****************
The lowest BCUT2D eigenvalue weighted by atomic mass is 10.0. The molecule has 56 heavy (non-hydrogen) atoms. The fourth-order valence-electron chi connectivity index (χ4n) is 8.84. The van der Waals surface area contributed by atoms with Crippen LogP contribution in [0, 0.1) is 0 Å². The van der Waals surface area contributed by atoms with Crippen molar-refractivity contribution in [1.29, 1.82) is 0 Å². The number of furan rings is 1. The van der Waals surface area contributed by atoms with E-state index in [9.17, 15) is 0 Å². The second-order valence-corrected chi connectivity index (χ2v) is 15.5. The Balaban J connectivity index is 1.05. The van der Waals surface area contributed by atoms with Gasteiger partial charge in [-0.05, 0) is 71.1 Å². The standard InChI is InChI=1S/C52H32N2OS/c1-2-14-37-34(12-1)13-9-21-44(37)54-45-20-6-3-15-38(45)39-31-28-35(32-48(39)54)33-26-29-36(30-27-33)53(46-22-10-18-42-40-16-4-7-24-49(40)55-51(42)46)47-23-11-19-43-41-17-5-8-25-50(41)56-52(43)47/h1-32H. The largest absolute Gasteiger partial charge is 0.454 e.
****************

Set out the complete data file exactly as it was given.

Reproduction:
The lowest BCUT2D eigenvalue weighted by atomic mass is 10.0. The molecule has 56 heavy (non-hydrogen) atoms. The fourth-order valence-electron chi connectivity index (χ4n) is 8.84. The van der Waals surface area contributed by atoms with Crippen LogP contribution in [0, 0.1) is 0 Å². The van der Waals surface area contributed by atoms with Crippen molar-refractivity contribution in [1.29, 1.82) is 0 Å². The number of furan rings is 1. The van der Waals surface area contributed by atoms with E-state index in [9.17, 15) is 0 Å². The second-order valence-corrected chi connectivity index (χ2v) is 15.5. The Balaban J connectivity index is 1.05. The van der Waals surface area contributed by atoms with Gasteiger partial charge in [-0.05, 0) is 71.1 Å². The standard InChI is InChI=1S/C52H32N2OS/c1-2-14-37-34(12-1)13-9-21-44(37)54-45-20-6-3-15-38(45)39-31-28-35(32-48(39)54)33-26-29-36(30-27-33)53(46-22-10-18-42-40-16-4-7-24-49(40)55-51(42)46)47-23-11-19-43-41-17-5-8-25-50(41)56-52(43)47/h1-32H. The largest absolute Gasteiger partial charge is 0.454 e.